Recombinant Respiratory Syncytial Virus Challenge Strain - Licensing and Collaboration Opportunity

This invention relates to a reverse genetics system and cDNA-derived virus for a contemporary wild-type clinical isolate of RSV of antigenic subgroup A, termed RSV strain A/Maryland/001/11. Clinical study material of this challenge virus has been manufactured and is available for use as an U.S. Food and Drug Administration (FDA) regulated Investigational New Drug (IND) in clinical studies in adult volunteers within and outside of the United States.

RSV is the most important viral agent of severe respiratory tract disease worldwide, especially in infants and young children, and it also causes severe disease in the elderly and in immunocompromised individuals. There are no licensed vaccines or antivirals suitable for routine use.

This invention relates to a reverse genetics system and cDNA-derived virus for a contemporary wild-type clinical isolate of RSV of antigenic subgroup A, termed RSV strain A/Maryland/001/11, that was isolated in 2011 from an adult with respiratory illness. The genomic sequence was determined. A reverse genetics system was created encoding a recombinant, replication competent RSV that contains a codon-optimized G ORF, which was done to stabilize the cDNA for replication in bacteria. Because this virus was generated by reverse genetics, it is a “clean” virus with a well-defined passage history. Clinical study material of this challenge virus has been manufactured and is available for use as an U.S. Food and Drug Administration (FDA) regulated Investigational New Drug (IND) in clinical studies in adult volunteers within and outside of the United States. Preliminary clinical data confirmed that this virus efficiently infects and replicates in 95% of study participants pre-selected for pre-existing RSV antibody titers in the bottom 50% of the range. The challenge virus causes mild upper respiratory illness in the majority of infected participants, typical for RSV illness in otherwise healthy adults. This provides a suitable challenge system for evaluating antivirals, as well as vaccines for older children and adults. This also could be used for developing live-attenuated RSV vaccine candidates based on this contemporary strain, using the stabilized point mutations, stabilized codon-deletions, and gene-deletions that were previously used in RSV strain A2.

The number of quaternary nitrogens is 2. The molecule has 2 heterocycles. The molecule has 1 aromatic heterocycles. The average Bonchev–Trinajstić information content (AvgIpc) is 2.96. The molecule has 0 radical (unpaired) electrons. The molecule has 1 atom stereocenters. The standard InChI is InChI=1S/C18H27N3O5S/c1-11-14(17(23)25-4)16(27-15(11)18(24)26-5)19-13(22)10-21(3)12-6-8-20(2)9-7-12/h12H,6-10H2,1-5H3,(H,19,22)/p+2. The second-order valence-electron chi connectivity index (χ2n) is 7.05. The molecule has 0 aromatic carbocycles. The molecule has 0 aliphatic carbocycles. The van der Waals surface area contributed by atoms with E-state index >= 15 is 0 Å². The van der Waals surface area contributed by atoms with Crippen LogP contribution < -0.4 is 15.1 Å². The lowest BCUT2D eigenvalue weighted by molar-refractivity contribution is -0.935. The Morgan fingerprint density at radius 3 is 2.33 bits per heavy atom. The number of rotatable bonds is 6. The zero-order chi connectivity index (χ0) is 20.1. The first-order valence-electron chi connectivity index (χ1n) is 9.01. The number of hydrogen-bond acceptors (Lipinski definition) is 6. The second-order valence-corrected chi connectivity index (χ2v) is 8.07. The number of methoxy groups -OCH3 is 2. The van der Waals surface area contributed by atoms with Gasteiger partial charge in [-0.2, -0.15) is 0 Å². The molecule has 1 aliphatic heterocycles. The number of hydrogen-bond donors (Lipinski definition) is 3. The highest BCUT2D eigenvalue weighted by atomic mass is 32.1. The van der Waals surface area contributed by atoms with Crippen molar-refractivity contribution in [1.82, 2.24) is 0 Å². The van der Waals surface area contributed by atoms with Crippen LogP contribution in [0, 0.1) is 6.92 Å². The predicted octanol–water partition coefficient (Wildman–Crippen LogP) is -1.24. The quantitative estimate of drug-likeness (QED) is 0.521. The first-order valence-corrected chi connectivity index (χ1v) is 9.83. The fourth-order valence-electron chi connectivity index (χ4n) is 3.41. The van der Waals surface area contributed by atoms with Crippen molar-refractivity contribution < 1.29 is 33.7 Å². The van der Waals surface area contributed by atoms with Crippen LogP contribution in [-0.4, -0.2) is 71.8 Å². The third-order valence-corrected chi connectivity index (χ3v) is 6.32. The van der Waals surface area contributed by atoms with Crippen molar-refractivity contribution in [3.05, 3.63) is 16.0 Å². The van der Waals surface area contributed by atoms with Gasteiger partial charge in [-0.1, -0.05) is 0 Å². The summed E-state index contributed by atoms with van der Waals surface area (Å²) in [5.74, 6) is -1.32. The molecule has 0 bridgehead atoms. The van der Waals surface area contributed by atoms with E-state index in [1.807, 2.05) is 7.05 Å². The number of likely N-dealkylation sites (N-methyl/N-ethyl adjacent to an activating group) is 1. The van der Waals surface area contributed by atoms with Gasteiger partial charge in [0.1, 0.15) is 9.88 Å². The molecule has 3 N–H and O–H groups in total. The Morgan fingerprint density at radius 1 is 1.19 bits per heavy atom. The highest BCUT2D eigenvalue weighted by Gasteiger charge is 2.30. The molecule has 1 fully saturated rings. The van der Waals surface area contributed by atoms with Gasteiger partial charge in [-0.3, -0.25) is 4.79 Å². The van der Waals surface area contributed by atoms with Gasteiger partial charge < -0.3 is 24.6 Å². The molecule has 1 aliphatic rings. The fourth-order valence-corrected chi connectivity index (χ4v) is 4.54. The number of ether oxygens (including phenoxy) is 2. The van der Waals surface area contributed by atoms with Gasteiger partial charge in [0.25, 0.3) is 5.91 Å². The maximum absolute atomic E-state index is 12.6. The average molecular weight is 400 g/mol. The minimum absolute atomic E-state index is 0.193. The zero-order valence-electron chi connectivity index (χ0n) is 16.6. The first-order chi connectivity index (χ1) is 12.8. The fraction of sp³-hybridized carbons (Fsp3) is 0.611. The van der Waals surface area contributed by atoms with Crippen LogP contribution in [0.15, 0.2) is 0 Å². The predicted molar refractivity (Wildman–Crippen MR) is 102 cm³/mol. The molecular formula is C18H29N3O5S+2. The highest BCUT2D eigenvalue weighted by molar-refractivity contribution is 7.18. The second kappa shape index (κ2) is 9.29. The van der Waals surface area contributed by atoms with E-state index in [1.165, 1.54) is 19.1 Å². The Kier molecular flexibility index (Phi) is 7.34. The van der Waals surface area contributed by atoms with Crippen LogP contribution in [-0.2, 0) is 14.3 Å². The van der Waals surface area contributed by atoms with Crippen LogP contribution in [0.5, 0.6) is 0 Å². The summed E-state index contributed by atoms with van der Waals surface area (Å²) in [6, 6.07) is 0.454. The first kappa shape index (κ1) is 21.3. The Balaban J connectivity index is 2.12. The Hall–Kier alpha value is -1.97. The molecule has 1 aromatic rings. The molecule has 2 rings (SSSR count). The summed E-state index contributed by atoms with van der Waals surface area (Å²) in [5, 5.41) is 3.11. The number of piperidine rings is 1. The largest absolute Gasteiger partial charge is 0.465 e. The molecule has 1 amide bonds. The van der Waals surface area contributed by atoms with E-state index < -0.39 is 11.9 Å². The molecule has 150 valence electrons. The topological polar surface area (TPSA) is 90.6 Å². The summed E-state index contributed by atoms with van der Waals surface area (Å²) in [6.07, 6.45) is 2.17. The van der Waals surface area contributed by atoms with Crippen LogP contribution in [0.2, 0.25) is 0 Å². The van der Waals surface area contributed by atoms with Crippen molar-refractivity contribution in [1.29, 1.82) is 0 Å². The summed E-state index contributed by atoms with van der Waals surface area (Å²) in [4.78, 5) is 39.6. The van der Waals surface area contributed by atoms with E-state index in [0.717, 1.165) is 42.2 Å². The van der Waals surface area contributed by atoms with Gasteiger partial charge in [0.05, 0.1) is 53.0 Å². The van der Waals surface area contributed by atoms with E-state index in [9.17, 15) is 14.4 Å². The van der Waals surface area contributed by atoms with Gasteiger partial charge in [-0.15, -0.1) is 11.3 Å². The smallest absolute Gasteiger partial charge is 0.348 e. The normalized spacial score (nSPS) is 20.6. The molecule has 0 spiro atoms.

This invention relates to a reverse genetics system and the encoded RSV vaccine challenge strain that infects and causes disease in RSV-experienced adults and is available for antiviral and vaccine research.

This technology is available for licensing for commercial development in accordance with 35 U.S.C. § 209 and 37 CFR Part 404, as well as for further development and evaluation under a research collaboration.

Potential Commercial Applications:

  • Vaccine development
  • Viral diagnostics
  • Vaccine research

Competitive Advantages:

  • Ease of manufacture
  • Clinical trial material
  • Low-cost vaccines
  • Intranasal administration/needle-free delivery

Collaboration and Licensing Opportunity: The National Institute of Allergy and Infectious Diseases is seeking statements of capability or interest from parties interested in collaborative research to further develop, evaluate or commercialize for development of a vaccine for respiratory or other infections. For collaboration opportunities, please contact Peter Soukas, J.D., at Peter.Soukas@nih.gov or 301-594-8730.

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NIAID Technology Transfer and Intellectual Property Office

NIAID’s technology transfer office, TTIPO, is a one-stop resource for organizations interested in partnering with NIAID to access, develop, and manage the translation of research discoveries into medically beneficial products. TTIPO seeks to expand NIAID’s innovation pipeline with existing and new partners in areas such as newly emerging and re-emerging infectious diseases (e.g., dengue, Zika, Ebola, influenza, methicillin-resistant Staphylococcus aureus and HIV/AIDS), biodefense (e.g., smallpox and anthrax), and immune-mediated diseases (e.g., asthma and allergy).

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